“These road improvements of $241,000,000 were paid for:
86 percent from the Federal Highway Trust Fund
12 percent from state funds
2 percent from local funds.”
Most of you have seen at least one sign similar to this while driving somewhere in the U.S. If you have ever driven anywhere in Europe, you see comparable signs but they usually have a longer list of “contributors.” The parallel, though, is that the “contributors” are government agencies, not you. Now, it would be nice to think that funds for highway improvement projects come from the moon or Mars or even from the bank account of some foreign oil mogul. But they do not.
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Those Pesky Budget Constraints
Government does not exist independently of those who live, work, spend, and pay taxes in our society. As an economy, we face a budget constraint. Whatever is spent by government---federal, state, or local---is not and cannot be spent by individual in the nation. Whatever government commands in terms of spending decisions, private individuals do not command. All of those dollars available for spending on final goods and services in the U.S can be controlled either by you, the private citizen, or by government. Otherwise stated, what the government spends, you don’t spend. It is as simple as that, despite the periodic efforts of government (especially at the national level) to conceal the truth of this budget constraint.
Federal Spending Programs On The Horizon
Throughout the latter weeks of the presidential campaign in 2008, the two candidates offered an increasingly costly and often mind-boggling array of proposed new federal programs. At one point, John McCain said, If elected, he would “help out” 3 million Americans who were at risk of losing their homes. McCain also supported more government help for people in paying for health insurance.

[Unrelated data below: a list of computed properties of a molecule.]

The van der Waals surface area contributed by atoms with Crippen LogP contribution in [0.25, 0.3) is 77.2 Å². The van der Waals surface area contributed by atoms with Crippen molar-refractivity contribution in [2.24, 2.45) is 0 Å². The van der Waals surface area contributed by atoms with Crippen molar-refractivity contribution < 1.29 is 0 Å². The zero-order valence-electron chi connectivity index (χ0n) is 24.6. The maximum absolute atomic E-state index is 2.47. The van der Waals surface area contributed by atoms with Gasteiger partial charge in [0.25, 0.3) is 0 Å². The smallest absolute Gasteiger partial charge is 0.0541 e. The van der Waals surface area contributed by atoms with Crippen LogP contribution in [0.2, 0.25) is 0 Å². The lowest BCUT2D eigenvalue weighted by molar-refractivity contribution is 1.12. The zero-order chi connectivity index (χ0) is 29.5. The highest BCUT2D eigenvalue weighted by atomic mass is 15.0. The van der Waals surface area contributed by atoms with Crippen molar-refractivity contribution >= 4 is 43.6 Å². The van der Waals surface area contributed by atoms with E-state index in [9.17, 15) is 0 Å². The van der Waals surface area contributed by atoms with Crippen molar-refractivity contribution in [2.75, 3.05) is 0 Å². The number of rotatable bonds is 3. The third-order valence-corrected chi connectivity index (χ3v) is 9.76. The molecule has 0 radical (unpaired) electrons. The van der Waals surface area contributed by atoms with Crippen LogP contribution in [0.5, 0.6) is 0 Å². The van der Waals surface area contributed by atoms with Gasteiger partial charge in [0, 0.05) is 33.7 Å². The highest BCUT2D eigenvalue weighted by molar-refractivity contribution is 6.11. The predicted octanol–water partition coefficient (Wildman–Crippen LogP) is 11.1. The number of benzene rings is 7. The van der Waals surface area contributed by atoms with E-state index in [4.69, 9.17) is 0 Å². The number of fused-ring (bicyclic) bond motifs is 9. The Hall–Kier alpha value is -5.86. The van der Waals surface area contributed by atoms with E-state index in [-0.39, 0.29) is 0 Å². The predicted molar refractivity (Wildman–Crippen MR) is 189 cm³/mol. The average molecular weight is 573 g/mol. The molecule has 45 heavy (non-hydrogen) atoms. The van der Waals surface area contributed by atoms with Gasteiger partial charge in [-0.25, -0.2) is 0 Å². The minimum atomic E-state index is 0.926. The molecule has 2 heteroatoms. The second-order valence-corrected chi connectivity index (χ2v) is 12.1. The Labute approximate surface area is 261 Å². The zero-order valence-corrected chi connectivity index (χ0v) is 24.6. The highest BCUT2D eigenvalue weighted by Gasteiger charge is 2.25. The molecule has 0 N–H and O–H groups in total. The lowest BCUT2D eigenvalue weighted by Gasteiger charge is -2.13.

Soon-to-be-elected Barrack Obama argued in favor of even more new government spending. He said that he would create 2 million new jobs by rebuilding our crumbling infrastructure and “laying broadband lines that reach every corner of the country.” He promised to spend $15 billion a year over the next ten years on renewable energy. He had a plan to “make health care affordable and accessible for every American.” He said he would invest in early childhood education and “recruit an army of new teachers.” And in an editorial in the Wall Street Journal the day before the election, he said that he was willing to make a deal with every young American: “If you commit to serving your community or your country, we will make sure you can afford your tuition.”
At the same time that these new government programs were being promised, Congress was separately considering an additional multibillion dollar “economic stimulus” plan. Moreover, many nongovernment organizations had their own ideas for more federal spending. For example, in November 2008, the Campaign for America’s Future organized a convention in which the theme was the creation of a government-funded investment fund for public works projects. Simultaneously, the Center for American Progress released a two year, $100 billion plan for producing renewable energy. The latter group argued that increased government spending should also go to schools, health care, job training, and technology innovation. Another group, Realizing the Dream, Inc., wanted the federal government to commit the necessary funds to reduce poverty by 50 percent in the next ten years.